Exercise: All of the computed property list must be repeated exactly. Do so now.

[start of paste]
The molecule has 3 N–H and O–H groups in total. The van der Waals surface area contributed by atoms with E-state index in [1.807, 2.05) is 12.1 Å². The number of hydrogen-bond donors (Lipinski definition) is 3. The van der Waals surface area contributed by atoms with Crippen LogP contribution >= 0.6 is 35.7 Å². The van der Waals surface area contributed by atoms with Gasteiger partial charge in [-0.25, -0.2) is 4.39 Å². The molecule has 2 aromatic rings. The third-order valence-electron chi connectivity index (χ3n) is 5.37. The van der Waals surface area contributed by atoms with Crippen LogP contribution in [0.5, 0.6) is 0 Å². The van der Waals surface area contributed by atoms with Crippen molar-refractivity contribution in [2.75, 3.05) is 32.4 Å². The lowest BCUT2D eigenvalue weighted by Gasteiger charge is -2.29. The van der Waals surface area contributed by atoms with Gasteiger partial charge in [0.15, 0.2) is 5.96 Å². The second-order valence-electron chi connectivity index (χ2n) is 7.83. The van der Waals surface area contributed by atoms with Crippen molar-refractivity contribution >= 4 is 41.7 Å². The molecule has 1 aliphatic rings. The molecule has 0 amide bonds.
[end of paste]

The molecule has 3 N–H and O–H groups in total. The van der Waals surface area contributed by atoms with E-state index in [1.807, 2.05) is 12.1 Å². The number of hydrogen-bond donors (Lipinski definition) is 3. The van der Waals surface area contributed by atoms with Crippen LogP contribution >= 0.6 is 35.7 Å². The van der Waals surface area contributed by atoms with Gasteiger partial charge in [-0.25, -0.2) is 4.39 Å². The molecule has 2 aromatic rings. The third-order valence-electron chi connectivity index (χ3n) is 5.37. The van der Waals surface area contributed by atoms with Crippen LogP contribution in [0.5, 0.6) is 0 Å². The van der Waals surface area contributed by atoms with Crippen molar-refractivity contribution in [2.75, 3.05) is 32.4 Å². The lowest BCUT2D eigenvalue weighted by Gasteiger charge is -2.29. The van der Waals surface area contributed by atoms with Gasteiger partial charge in [0.15, 0.2) is 5.96 Å². The second-order valence-electron chi connectivity index (χ2n) is 7.83. The van der Waals surface area contributed by atoms with Crippen molar-refractivity contribution >= 4 is 41.7 Å². The molecule has 1 aliphatic rings. The molecule has 0 amide bonds.